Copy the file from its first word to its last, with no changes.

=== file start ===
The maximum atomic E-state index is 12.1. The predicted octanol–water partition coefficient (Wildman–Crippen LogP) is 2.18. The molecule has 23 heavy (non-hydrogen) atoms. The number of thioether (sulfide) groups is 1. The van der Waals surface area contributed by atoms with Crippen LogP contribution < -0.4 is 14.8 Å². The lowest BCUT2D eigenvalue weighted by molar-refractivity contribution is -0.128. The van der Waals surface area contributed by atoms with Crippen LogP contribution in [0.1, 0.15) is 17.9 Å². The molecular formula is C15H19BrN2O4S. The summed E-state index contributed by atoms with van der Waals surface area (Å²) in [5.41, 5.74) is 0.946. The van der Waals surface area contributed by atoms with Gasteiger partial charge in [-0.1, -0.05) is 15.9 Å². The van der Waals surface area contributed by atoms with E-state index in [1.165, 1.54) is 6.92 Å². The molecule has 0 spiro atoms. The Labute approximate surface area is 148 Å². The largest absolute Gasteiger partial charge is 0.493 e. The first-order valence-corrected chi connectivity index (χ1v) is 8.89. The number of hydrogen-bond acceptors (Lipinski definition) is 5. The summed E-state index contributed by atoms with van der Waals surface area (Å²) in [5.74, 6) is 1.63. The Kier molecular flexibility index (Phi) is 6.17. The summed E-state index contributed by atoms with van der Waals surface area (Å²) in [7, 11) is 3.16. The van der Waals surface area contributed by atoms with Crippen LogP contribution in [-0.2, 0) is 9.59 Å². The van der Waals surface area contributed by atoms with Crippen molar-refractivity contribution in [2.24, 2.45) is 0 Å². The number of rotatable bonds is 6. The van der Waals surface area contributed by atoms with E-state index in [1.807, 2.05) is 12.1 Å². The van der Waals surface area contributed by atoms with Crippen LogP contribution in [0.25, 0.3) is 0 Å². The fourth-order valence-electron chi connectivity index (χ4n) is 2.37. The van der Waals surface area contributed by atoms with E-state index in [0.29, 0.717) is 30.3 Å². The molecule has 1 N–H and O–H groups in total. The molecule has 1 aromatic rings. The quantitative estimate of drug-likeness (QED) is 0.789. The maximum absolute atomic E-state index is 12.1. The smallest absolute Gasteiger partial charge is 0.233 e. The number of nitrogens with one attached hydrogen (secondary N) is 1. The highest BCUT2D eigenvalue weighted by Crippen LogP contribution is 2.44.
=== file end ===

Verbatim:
The maximum atomic E-state index is 12.1. The predicted octanol–water partition coefficient (Wildman–Crippen LogP) is 2.18. The molecule has 23 heavy (non-hydrogen) atoms. The number of thioether (sulfide) groups is 1. The van der Waals surface area contributed by atoms with Crippen LogP contribution < -0.4 is 14.8 Å². The lowest BCUT2D eigenvalue weighted by molar-refractivity contribution is -0.128. The van der Waals surface area contributed by atoms with Crippen LogP contribution in [0.1, 0.15) is 17.9 Å². The molecular formula is C15H19BrN2O4S. The summed E-state index contributed by atoms with van der Waals surface area (Å²) in [5.41, 5.74) is 0.946. The van der Waals surface area contributed by atoms with Gasteiger partial charge in [-0.1, -0.05) is 15.9 Å². The van der Waals surface area contributed by atoms with E-state index in [1.165, 1.54) is 6.92 Å². The molecule has 0 spiro atoms. The Labute approximate surface area is 148 Å². The largest absolute Gasteiger partial charge is 0.493 e. The first-order valence-corrected chi connectivity index (χ1v) is 8.89. The number of hydrogen-bond acceptors (Lipinski definition) is 5. The summed E-state index contributed by atoms with van der Waals surface area (Å²) in [5.74, 6) is 1.63. The Kier molecular flexibility index (Phi) is 6.17. The summed E-state index contributed by atoms with van der Waals surface area (Å²) in [7, 11) is 3.16. The van der Waals surface area contributed by atoms with Crippen LogP contribution in [-0.2, 0) is 9.59 Å². The van der Waals surface area contributed by atoms with Crippen molar-refractivity contribution in [2.24, 2.45) is 0 Å². The number of rotatable bonds is 6. The van der Waals surface area contributed by atoms with E-state index in [1.807, 2.05) is 12.1 Å². The van der Waals surface area contributed by atoms with Crippen LogP contribution in [0.25, 0.3) is 0 Å². The fourth-order valence-electron chi connectivity index (χ4n) is 2.37. The van der Waals surface area contributed by atoms with E-state index in [0.29, 0.717) is 30.3 Å². The molecule has 1 N–H and O–H groups in total. The molecule has 1 aromatic rings. The quantitative estimate of drug-likeness (QED) is 0.789. The maximum absolute atomic E-state index is 12.1. The smallest absolute Gasteiger partial charge is 0.233 e. The number of nitrogens with one attached hydrogen (secondary N) is 1. The highest BCUT2D eigenvalue weighted by Crippen LogP contribution is 2.44.